Cuba’s Communications Apartheid

The Obama Administration liberalized Cuba sanctions a few years ago. The regime responded, in kind, by arresting a U.S. citizen on a trumped up espionage charge. This post has nothing to do with the arrest of Alan Gross, but I mention it because it reflects the mindset of Cuba’s rulers. The only change they are interested is finding ways to clinging to power.

Gross’s arrest was a message to the Obama Administration, we are not interested closer relations with you. You see that same year that Gross was arrested, the Obama Administration began an unprecedented easing of economic sanctions on the regime. Usually, you ease sanctions to reward good behavior. Not this time. But what is logical about the Obama team’s foreign policy and national security decisions?

It has been close to three years now that telecommunications equipment, fiber optic cables, and satellite services were authorized for export to the island by U.S. companies. Critics of U.S. sanctions have argued for years that U.S. policy, not the regime, is to blame for the extremely low Internet connectivity rates throughout the island for ordinary Cubans. This has never been the case.

The Communist Party of Cuba needs to control information to stay in power. Always has, always will. The regime is obsessed with controlling what the people read, write, or say. Allowing unfettered access to the Internet is not an option. So it is no surprise that a former regime official, Jose Remon, told the Miami Herald recently that “the communist government fears the impact of broader access to the Internet.” Remon was responding to a story involving a fiber optic cable that Venezuela recently helped Cuba install, but that only the military and other government officials can use to surf the web.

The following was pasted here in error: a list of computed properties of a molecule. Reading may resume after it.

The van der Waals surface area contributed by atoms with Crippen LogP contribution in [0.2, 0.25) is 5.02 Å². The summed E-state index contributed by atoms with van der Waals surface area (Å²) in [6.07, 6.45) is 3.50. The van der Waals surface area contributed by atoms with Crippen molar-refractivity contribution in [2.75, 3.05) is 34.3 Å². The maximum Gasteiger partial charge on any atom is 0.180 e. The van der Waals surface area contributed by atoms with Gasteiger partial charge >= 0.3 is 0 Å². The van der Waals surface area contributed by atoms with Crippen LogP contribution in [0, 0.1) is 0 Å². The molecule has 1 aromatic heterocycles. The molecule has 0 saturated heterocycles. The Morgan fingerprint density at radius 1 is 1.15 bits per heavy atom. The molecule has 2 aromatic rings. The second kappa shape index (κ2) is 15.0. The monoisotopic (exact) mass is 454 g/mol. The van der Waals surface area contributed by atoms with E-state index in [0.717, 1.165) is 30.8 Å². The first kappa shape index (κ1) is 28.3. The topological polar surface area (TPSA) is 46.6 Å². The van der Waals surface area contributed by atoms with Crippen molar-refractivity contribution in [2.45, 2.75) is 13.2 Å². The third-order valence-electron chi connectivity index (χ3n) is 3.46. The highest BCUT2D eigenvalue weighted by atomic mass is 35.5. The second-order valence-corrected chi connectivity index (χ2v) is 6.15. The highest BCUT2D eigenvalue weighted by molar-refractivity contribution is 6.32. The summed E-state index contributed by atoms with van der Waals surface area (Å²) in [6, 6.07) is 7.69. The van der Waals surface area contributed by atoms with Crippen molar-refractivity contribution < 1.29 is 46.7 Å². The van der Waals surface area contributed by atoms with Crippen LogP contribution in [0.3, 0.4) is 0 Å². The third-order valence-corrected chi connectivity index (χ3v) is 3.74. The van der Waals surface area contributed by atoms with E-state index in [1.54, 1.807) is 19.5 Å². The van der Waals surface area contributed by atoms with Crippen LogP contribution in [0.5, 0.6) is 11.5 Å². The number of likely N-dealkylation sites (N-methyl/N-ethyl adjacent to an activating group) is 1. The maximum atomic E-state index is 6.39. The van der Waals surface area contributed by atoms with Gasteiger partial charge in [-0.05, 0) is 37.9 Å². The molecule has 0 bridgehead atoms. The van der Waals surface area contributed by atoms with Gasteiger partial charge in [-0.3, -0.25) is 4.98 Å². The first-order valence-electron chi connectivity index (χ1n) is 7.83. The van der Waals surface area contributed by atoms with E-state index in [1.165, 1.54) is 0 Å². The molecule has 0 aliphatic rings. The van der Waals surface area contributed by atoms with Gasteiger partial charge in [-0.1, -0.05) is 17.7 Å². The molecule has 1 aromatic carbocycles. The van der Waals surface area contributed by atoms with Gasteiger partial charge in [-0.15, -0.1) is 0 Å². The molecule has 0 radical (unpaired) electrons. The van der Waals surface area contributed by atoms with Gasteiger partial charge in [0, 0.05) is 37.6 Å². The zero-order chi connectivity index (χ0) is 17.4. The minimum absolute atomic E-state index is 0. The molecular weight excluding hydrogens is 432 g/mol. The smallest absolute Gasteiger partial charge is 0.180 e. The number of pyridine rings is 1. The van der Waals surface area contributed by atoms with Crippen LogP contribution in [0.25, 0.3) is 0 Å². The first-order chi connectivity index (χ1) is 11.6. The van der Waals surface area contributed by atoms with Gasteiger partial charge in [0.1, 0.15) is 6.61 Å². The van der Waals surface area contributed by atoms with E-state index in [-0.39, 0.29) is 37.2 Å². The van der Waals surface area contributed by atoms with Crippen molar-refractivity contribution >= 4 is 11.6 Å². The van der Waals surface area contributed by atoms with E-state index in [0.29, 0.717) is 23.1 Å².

In a blog published early this year by Yoani Sanchez, one of Cuba’s leading independent bloggers, she writes that efforts underway around the world to regulate Internet. She worries that the web “is going to die before we [ordinary Cubans] ever experience it … it will become a cage before we could have used it as wings.” Read her piece. It explains how, if your lucky enough to find a computer, as well as a computer with Internet connectivity, it can take as long as an hour for internet pages to load. If your a tourist, no problem. The hotels are usually well-equipped with the greatest and latest communications technology.

The Obama Administration should have never eased sanctions on the regime, but they are not very good at tough love. You see that is all that this hardcore regimes understand. There is no rationalizing with these people. Rather than prolong this agony, we should shut down a lot more commerce with the island, including remittances. The regime will scramble and it will not be able to survive for very long. By cutting its economic lifeline, communications will follow as well as a new government.

P.S., negotiating for the release of Alan Gross is a colossal waste of time. Squeeze the regime economically, target regime officials’ wallet. Gross will be reunited with his loved ones in no time.

  • This is the most precise account of current events in Communist Cuba that I have read in years. Sadly these correct summations are not required reading at most of our colleges and universities. Most of the staff at these institutions would rather parrot state sponsored propaganda or worse regurgitate there own distorted leftist views regarding Cuba. Reading this however fills me with hope, since there is a web and there are articles such as this one that remove the pathetic excuse of, “I had no idea”. The information is out there, it is here thanks to the hard work of good folks with names like Poblete.

%d bloggers like this: